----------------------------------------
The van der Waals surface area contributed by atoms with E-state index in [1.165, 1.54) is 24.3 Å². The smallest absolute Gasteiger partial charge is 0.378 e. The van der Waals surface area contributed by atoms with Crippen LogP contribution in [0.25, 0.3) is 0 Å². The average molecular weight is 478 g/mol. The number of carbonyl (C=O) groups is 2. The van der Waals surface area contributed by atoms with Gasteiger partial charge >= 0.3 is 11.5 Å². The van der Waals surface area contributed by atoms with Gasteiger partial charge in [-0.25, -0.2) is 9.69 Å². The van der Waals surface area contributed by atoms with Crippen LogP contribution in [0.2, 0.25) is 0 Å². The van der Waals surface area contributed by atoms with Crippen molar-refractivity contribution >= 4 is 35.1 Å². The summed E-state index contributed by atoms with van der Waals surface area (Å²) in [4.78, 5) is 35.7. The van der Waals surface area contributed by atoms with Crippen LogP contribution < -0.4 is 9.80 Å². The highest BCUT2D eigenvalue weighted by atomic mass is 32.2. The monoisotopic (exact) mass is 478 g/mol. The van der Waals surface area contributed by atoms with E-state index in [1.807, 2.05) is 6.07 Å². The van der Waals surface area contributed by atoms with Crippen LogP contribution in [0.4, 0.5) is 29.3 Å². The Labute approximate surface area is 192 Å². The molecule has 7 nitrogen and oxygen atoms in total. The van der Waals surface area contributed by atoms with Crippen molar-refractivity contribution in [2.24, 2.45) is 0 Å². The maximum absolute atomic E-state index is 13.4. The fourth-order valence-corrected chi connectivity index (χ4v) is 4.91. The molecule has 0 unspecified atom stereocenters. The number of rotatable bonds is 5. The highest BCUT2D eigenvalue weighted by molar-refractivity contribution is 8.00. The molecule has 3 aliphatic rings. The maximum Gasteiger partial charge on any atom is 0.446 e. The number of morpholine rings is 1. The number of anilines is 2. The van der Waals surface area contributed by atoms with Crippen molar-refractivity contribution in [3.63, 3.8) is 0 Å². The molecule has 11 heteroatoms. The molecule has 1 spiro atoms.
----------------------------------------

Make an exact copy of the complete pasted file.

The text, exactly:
The van der Waals surface area contributed by atoms with E-state index in [1.165, 1.54) is 24.3 Å². The smallest absolute Gasteiger partial charge is 0.378 e. The van der Waals surface area contributed by atoms with Crippen LogP contribution in [0.25, 0.3) is 0 Å². The average molecular weight is 478 g/mol. The number of carbonyl (C=O) groups is 2. The van der Waals surface area contributed by atoms with Gasteiger partial charge >= 0.3 is 11.5 Å². The van der Waals surface area contributed by atoms with Gasteiger partial charge in [-0.25, -0.2) is 9.69 Å². The van der Waals surface area contributed by atoms with Crippen LogP contribution in [0.2, 0.25) is 0 Å². The van der Waals surface area contributed by atoms with Crippen molar-refractivity contribution >= 4 is 35.1 Å². The summed E-state index contributed by atoms with van der Waals surface area (Å²) in [4.78, 5) is 35.7. The van der Waals surface area contributed by atoms with Crippen LogP contribution < -0.4 is 9.80 Å². The highest BCUT2D eigenvalue weighted by atomic mass is 32.2. The monoisotopic (exact) mass is 478 g/mol. The van der Waals surface area contributed by atoms with E-state index in [1.807, 2.05) is 6.07 Å². The van der Waals surface area contributed by atoms with Crippen LogP contribution in [0.4, 0.5) is 29.3 Å². The Labute approximate surface area is 192 Å². The molecule has 7 nitrogen and oxygen atoms in total. The van der Waals surface area contributed by atoms with Crippen molar-refractivity contribution in [2.24, 2.45) is 0 Å². The maximum absolute atomic E-state index is 13.4. The fourth-order valence-corrected chi connectivity index (χ4v) is 4.91. The molecule has 0 unspecified atom stereocenters. The number of rotatable bonds is 5. The highest BCUT2D eigenvalue weighted by molar-refractivity contribution is 8.00. The molecule has 3 aliphatic rings. The maximum Gasteiger partial charge on any atom is 0.446 e. The number of morpholine rings is 1. The number of anilines is 2. The van der Waals surface area contributed by atoms with Crippen molar-refractivity contribution in [3.63, 3.8) is 0 Å². The molecule has 11 heteroatoms. The molecule has 1 spiro atoms.